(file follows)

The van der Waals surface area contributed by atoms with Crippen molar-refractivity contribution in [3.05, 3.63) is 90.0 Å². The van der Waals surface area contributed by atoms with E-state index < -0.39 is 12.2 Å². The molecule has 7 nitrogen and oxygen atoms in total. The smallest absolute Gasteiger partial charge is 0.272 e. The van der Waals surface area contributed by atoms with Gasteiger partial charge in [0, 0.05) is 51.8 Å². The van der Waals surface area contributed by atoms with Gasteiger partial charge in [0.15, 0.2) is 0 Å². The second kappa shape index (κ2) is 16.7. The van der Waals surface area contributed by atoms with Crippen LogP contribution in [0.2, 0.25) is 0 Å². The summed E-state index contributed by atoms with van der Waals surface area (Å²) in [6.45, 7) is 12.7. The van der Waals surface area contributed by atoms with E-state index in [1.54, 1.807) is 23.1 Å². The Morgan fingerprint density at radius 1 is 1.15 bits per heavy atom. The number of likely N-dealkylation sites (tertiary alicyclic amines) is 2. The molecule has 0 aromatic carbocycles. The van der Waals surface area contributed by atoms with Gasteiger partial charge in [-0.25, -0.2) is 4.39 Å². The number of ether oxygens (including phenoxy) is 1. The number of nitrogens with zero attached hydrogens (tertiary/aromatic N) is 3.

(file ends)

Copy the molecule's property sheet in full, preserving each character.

The van der Waals surface area contributed by atoms with Crippen molar-refractivity contribution in [3.05, 3.63) is 90.0 Å². The van der Waals surface area contributed by atoms with E-state index < -0.39 is 12.2 Å². The molecule has 7 nitrogen and oxygen atoms in total. The smallest absolute Gasteiger partial charge is 0.272 e. The van der Waals surface area contributed by atoms with Gasteiger partial charge in [0, 0.05) is 51.8 Å². The van der Waals surface area contributed by atoms with Gasteiger partial charge in [0.15, 0.2) is 0 Å². The second kappa shape index (κ2) is 16.7. The van der Waals surface area contributed by atoms with Crippen LogP contribution in [0.2, 0.25) is 0 Å². The summed E-state index contributed by atoms with van der Waals surface area (Å²) in [6.45, 7) is 12.7. The van der Waals surface area contributed by atoms with E-state index in [1.54, 1.807) is 23.1 Å². The Morgan fingerprint density at radius 1 is 1.15 bits per heavy atom. The number of likely N-dealkylation sites (tertiary alicyclic amines) is 2. The molecule has 0 aromatic carbocycles. The van der Waals surface area contributed by atoms with Gasteiger partial charge in [-0.25, -0.2) is 4.39 Å². The number of ether oxygens (including phenoxy) is 1. The number of nitrogens with zero attached hydrogens (tertiary/aromatic N) is 3.